Having an office manager can bring increased efficiency and sanity to your podiatric practice, freeing you to focus more on the care of patients. This author details how an office manager can streamline operational systems, boost productivity and promote increased teamwork.
The bills are piling up. Staff is out of control. Policies get ignored. Patient flow becomes compromised. Efficiency is lacking. The front desk goes unsupervised. Stress is becoming the symptom du jour.
Do you resent being put in a position of having to deal with some of the same problems in your office over and over when, in reality, you should be concentrating more on caring for your patients? Perhaps it is time to consider hiring an office manager.
My years of consulting work have taken me into a lot of podiatry practices, some of which employ an administrator or manager, and some that do not. Within minutes of experiencing the environment and overall operations, I can tell whether a practice is under proper management.
When there is poor management (or no management), it bubbles over into almost every aspect of the practice. The signs may range from disorganization and inefficient patient flow to financial negligence, from insubordination to failed policies.
While mismanagement definitely raises some red flags, not all red flags are due to mismanagement. True, mismanagement may be a contributing factor but not necessarily the sole cause of a practice’s problems. There are other dynamics at play that you need to consider. For example, if you hire the wrong employee or he or she does not have the proper tools to succeed, it is unrealistic to expect management to step in and turn things around instantly.
In preparation for this article, I asked two people this question: “When do you know it is time to hire an office manager?”
The first response was from a colleague who holds a management position. “When you have more than one employee,” he said and he could not have been more sincere.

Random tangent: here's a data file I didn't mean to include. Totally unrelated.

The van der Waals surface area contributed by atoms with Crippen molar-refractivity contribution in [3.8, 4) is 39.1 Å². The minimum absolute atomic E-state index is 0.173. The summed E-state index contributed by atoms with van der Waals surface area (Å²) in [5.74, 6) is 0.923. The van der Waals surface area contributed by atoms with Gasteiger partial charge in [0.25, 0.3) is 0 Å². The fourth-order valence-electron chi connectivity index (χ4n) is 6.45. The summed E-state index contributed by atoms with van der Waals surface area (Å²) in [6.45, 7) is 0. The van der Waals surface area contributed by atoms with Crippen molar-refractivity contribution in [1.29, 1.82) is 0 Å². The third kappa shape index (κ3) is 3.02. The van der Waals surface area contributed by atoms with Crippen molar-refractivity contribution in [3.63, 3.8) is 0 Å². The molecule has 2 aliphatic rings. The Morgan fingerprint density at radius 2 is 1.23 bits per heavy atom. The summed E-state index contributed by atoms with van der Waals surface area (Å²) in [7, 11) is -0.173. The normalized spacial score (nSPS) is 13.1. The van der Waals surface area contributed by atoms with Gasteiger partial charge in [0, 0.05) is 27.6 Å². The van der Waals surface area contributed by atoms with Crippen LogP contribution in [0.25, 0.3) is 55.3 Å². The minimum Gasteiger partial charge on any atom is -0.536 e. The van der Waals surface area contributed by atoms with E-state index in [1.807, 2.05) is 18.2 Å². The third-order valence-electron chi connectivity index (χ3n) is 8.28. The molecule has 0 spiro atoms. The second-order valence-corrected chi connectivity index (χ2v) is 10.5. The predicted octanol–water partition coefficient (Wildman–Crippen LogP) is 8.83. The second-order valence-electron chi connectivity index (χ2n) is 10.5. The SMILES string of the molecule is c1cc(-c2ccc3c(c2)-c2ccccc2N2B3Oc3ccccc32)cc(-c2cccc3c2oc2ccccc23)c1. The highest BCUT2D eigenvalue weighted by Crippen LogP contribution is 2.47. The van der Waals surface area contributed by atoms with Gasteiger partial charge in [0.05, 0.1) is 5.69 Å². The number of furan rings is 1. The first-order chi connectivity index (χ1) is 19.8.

The second response was from a friend who works for a manager. She scowled and said, “I am not sure but I can easily tell you when you need a new manager.” We both chuckled in spite of her angst.
On the other side of the spectrum, those practices that insist on healthy leadership qualities tell quite a different story. Those practices that hire good office managers can potentially reap the benefits of:
• enforced policies;
• improved staff morale;
• optimal staff productivity;
• teamwork and professionalism;
• focus on practice goals;
• structured systems and operations; and
• fewer mistakes and more attention
Pertinent Insights On Enforcing Office Policies
I have seen far too many problems caused by lack of policies or un-enforced policies in the workplace. There are a number of reasons why this happens.
First, the practice may have an office manual with rules that should help address certain situations. The existence of this manual may be news to the staff and is sometimes even news to the doctors. Without knowing what they can and cannot do, staff members make up their own rules. If no one corrects the staff, they assume they are right.
Second, doctors are afraid to enforce the rules for fear of losing their staff. When I point out to the doctors that policies are being broken, they say to me, “Well, what can I do?” My usual response: “If I were you, I would tell their boss.” It is a reality check.
If you consider the policy or employee manual the “law enforcement rule book” in the office but no one is in the driver’s seat of those rules, they get abused, redefined or completely avoided. What is worse is the perception that the behavior is acceptable.